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His to Take
An Out of Uniform Novella
By Katee Robert, Heather Howland
Entangled Publishing, LLCCopyright © 2015 Katee Robert
All rights reserved.
Erin Robinson glanced at her phone for the fifth time in five minutes. Unfortunately, the minutes hadn't gone backward and no texts had arrived, which meant only one thing — she'd been stood up. There was no other way to explain her blind date's being over thirty minutes late and not bothering with some sort of reassuring something to let her know he wasn't dead in a ditch somewhere. It might be snowing outside, but any citizen in the Wellingford area worth their salt had prepared for the harsh winter months ago. This guy apparently grew up the next town over. If he hadn't put studs on his truck and sandbags in the bed, he was an idiot.
Kind of like I'm an idiot for agreeing to this date in the first place.
She'd only done it to get her mother off her back for a little while. Erin had figured the worst that would happen was that the guy would be an insufferable dick, and she'd spent enough time with guys like that over the years to know how to deal with them.
Being stood up never entered into her realm of possibilities.
She glanced around Chilly's, hoping she didn't see anyone she knew. That would just be the icing on the humiliation cake she'd been eating for the last month. After she'd turned nineteen and blown out of here with both middle fingers up to move to New York, she'd never once considered that she'd be back here six years later with her tail between her legs, jobless and forced to move back in with her parents. The Wellingford rumor mill hadn't quite figured that out yet, though. Thank God. She'd threatened both her parents with a lifetime of therapy bills if they told anyone that she was back for anything other than visiting over the holidays between shows.
Shame stuck in her throat. She should have kept her mouth shut last month when Randy, aka Director Douche, started spouting about her performance as Ariel in The Little Mermaid. Everyone knew he was a dick, and she had the part. For the first time, she wasn't an understudy or relegated to the background. It was going to be her big break.
But then he'd made Maggie cry. The girl was tough as nails, even if she was only twelve, and he'd stripped all that confidence away with a few sharp words. And that, Erin couldn't deal with silently.
Well, she'd paid for her attitude by getting fired, and then the universe decided to stomp on her while she was down in the form of her landlord kicking her ass to the curb. Apparently he was tired of waiting "just one more month" for her to catch up on rent.
So, here she was, occupying a stool in Chilly's, the one bar worth mentioning in the one-stop town she grew up in. The place where everyone knew everyone else's name — and could recite their family tree back half a dozen generations. The past was never the past here.
Erin stared at her beer, wondering if the bartender, Gena, had slipped her a little something extra, because there was no other explanation for hearing that voice in her ear. Spend too much time thinking about the past and it'll creep up on you. Next thing I know, I'll be as bad as my parents, constantly living in the glory days. She took another drink of her beer to buy herself time before she had to turn around and face the fact that either she was hallucinating in a truly magical fashion or, even worse, that Warren Davis was standing right behind her.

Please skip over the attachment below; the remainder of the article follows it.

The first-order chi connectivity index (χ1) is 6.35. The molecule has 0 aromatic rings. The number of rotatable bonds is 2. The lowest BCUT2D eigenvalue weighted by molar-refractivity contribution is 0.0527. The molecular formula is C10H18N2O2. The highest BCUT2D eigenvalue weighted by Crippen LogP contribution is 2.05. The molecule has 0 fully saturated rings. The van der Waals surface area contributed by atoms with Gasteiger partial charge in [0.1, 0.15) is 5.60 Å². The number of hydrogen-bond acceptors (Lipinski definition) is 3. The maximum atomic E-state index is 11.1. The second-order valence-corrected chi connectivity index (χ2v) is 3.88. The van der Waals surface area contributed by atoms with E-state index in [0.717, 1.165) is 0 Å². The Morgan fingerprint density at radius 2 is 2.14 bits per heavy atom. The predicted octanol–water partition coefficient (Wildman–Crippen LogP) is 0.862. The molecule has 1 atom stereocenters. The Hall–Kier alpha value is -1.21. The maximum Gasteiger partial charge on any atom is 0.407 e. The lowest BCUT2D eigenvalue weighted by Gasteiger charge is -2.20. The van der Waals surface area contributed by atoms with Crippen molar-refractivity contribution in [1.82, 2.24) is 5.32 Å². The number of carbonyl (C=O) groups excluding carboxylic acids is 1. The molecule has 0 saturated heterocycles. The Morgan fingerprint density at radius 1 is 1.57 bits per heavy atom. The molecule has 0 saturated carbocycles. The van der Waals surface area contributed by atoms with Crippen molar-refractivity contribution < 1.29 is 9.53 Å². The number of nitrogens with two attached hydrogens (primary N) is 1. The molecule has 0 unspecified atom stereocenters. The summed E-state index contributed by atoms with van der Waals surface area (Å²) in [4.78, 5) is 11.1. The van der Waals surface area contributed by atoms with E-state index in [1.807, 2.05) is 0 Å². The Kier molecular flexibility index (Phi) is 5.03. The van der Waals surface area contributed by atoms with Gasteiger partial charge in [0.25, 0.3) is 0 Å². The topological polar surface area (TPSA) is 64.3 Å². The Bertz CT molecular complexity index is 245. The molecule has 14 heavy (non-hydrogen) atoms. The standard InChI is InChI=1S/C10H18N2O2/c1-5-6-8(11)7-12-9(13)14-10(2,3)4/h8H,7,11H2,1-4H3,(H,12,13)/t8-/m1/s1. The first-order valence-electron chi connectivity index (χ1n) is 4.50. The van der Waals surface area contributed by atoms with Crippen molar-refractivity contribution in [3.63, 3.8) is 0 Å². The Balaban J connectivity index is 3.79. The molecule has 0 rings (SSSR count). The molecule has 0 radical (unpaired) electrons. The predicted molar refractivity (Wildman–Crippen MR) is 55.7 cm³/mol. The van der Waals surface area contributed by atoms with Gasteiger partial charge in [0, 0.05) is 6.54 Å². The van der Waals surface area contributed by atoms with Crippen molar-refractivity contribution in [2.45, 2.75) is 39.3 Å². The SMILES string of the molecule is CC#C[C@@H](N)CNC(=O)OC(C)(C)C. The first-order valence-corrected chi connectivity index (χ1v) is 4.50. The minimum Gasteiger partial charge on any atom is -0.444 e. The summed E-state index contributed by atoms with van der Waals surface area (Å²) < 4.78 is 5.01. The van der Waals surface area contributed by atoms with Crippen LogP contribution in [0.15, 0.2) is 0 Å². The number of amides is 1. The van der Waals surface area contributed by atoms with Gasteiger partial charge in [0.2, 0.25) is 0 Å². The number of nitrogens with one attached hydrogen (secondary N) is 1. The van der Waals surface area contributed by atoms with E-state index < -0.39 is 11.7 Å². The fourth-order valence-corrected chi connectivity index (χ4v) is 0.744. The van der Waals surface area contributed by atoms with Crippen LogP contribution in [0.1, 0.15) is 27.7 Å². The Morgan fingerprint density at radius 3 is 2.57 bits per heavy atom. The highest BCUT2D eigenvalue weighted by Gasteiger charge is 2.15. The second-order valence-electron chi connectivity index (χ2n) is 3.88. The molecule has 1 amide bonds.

Hearing his voice was all it took for her imagination to kick into high gear. She didn't have to look at him to feel him at her back, probably wearing that self-satisfied smirk he always seemed to have on his face. Unfortunately, it didn't make him any less attractive. If she concentrated, she could almost catch a whiff of the expensive cologne he favored.
Nothing for it. She had to face the music. She took a fortifying breath and spun on her stool, her heart jumping into her throat in a seriously annoying way. Some things never changed, and apparently her reaction to this particular man was one of them.
It didn't help that he looked ... Hell, he looked really good. His hair was shorn close to his head in the traditional Marine style, but it was all too easy to picture the way it curled when he let too long go between haircuts. Every time she went back to New York after visiting home, she'd half convinced herself that his dark brown eyes couldn't possibly be as soulful as she remembered — and every time she was wrong. And his mouth ...
Erin flushed and reached for her beer again. She had firsthand knowledge of just how devastating that mouth could be — both in and out of the bedroom.
Stop it. Stop it right now.
The last thing she had the energy to do was dredge up the attitude necessary to deal with Warren, but she tried anyway. "Hey, yourself."
"Nice comeback." He dropped onto the stool next to her.
That was another thing she almost always managed to forget — how damn aggravating the man could be. Five seconds in his presence and she was transported back to when she was a hotheaded nineteen-year-old with more hormones than sense, and the one wild summer they'd spent together. Erin glared. "Find another seat. This one is taken."
"By your imaginary friend?" He nodded at Gena. "You've been sitting alone for half an hour with no one in sight. If he's not here by now, he's not coming."
He'd been here the entire time, watching her? How did I miss him? Her face went hot enough to scald. It was bad enough knowing she'd been stood up — it was a thousand times worse to know that he had witnessed it. "You're unbelievable. I'm waiting for Marcy."